Eying the Big Dipper in the evening sky the other night, I held back tears. Don’t worry, it was all good, I’m just a sentimental baby sometimes. Earlier this month I followed the North Star to Chatham-Kent located in Southwestern Ontario, Canada, and learned it was more than just a terminus to the Underground Railroad during the mid-1800s.
How much more? Recognize the names Uncle Tom (and his cabin), John Brown and Frederick Douglass? Just as significant to the abolitionist movement, but probably not in your U.S. history books, are these important people in Chatham-Kent’s history and whom I became acquainted with, Dr. Martin Delany, Mary Ann Shadd Cary, James Monroe “Gunsmith” Jones, Dr. Sophia Jones, and Rev. William King.
They Didn’t Teach Me About Chatham-Kent, Ontario, in History Class
Prior to visiting Chatham-Kent as a guest of Chatham-Kent Tourism and as a TBEX conference attendee, I had no idea how much American history is anchored in this community. I suppose there are four stories to history, what actually happened, what those who were there recount, what ancestors of those who were there have been told, and what’s written in history books. Visiting prominent sites as Chatham-Kent Black Mecca Museum, Uncle Tom’s Cabin Historic Site and Buxton National Historic Site & Museum were eye-opening, but more intriguing was learning about some of the communities and accomplishments made by people who once lived here as told by their descendants.
Chatham-Kent Black Mecca Museum
I walked through an area of Chatham with Ms. Blair Newby, curator of Chatham-Kent Black Mecca Museum and descendant of Mary Ann Shadd Cary. Family pride exudes in Ms. Newby’s voice as she shared Shadd’s accomplishments including her being the first black woman in North America to publish and own a newspaper, “The Provincial Freeman” (1853 – 1857), an anti-slavery publication.
“When you know your history, you know your greatness,” Ms. Newby said, quoting her mother.
Walking through Chatham, Ms. Newby paused and pointed out areas of interest. She showed where shops owned by black entrepreneurs once stood during the 1850s and the First Baptist Church where infamous American abolitionist John Brown held a convention on May 10, 1858. He chose Chatham as the location of the convention because of the large affluent black population.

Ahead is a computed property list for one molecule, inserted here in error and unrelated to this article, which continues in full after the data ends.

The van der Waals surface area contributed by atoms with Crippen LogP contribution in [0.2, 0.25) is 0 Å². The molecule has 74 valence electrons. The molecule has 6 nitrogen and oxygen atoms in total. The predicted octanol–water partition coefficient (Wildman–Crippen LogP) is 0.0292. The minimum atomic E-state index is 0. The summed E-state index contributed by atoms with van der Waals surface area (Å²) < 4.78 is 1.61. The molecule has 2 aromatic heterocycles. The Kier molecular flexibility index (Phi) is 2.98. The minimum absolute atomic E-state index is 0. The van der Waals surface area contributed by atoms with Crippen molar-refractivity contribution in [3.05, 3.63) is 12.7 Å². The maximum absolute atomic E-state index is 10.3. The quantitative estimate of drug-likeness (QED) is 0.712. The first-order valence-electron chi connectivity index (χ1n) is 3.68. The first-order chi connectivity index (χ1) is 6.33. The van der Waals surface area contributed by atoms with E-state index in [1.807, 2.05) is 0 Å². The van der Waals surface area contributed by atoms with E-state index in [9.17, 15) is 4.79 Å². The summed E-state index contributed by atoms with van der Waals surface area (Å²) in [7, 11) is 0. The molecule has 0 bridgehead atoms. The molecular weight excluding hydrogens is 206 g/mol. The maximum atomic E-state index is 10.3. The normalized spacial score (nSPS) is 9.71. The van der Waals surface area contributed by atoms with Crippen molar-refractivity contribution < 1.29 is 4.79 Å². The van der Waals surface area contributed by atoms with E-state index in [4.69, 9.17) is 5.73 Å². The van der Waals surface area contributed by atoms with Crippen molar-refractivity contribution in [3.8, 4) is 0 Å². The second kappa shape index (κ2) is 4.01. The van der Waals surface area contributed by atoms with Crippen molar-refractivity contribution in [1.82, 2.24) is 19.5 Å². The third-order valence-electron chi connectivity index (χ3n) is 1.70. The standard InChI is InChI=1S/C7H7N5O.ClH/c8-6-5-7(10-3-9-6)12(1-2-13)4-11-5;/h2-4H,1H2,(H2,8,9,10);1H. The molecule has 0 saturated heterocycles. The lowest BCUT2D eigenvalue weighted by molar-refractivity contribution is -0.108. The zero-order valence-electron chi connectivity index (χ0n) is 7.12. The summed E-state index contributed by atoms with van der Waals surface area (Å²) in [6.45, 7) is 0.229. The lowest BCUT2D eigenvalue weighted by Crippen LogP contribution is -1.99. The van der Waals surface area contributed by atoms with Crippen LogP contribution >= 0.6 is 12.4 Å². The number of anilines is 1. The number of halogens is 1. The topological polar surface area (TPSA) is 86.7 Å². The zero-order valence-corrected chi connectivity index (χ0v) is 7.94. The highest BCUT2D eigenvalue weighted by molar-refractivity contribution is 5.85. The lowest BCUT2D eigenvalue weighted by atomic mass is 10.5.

This is where Brown finalized plans for a sovereign nation within the United States which included an attack in Harpers Ferry, Va. Well, if you’re familiar with history, you know how this ended. He was found guilty of treason against the U.S. and executed in December 1859.
Paying homage to the area’s black history is BME Freedom Park which sits in a neighborhood where the former British Methodist Episcopal Church of Chatham sat (Wellington and Princess Streets). In response to the problem of slavery in the U.S., the BME Church formed and the Chatham church was founded in 1856. Symbolism is sprinkled throughout the park including a portion of the pathway representing broken lives of slavery, path to freedom and freedom. A bronze bust of Mary Ann Shadd Cary, who has been declared by Canadian government as a Person of National Historic Significance, is the park’s focal point.
Referred as “one of the pre-eminent African Canadian collections in North America,” by historian Dr. Karolyn Smardz-Frost PhD, the Chatham-Kent Black Mecca Museum has an extensive collection of artifacts, audio interactive life-sized figures of prominent blacks in the area’s history and stories presented through audio and visual presentations. Stop in and meet Ms. Newby, she’s a pleasure, full of knowledge and an authentic bridge between the community’s past and its present.
Meeting the Man Behind Uncle Tom’s Cabin
Rev. Josiah Henson was born into slavery in Maryland, escaped and found freedom on Canadian soil. His autobiography, “The Life of Josiah Henson, Formerly a Slave, Now an Inhabitant of Canada, as Narrated by Himself” (1849), is believed to have inspired Harriet Beecher Stowe’s character George Harris in “Uncle Tom’s Cabin” (1852). The book raised awareness about slavery in the U.S. and is believed to be a catalyst in prompting the Civil War. [Legend states Abraham Lincoln met Harriet Beecher Stowe in 1862 and said, “So you’re the little woman who wrote the book that started this great war.” Source: Harriet Beecher Stowe Center]
The former slave was more than an inspiration for a character in a much-read and controversial novel. Mr. Steven Cook, the historic site’s manager explained Rev. Henson founded the Dawn Settlement in Dresden (today, Dresden is a municipality in Chatham-Kent) which offered slaves who escaped from the U.S. an opportunity to begin a new life.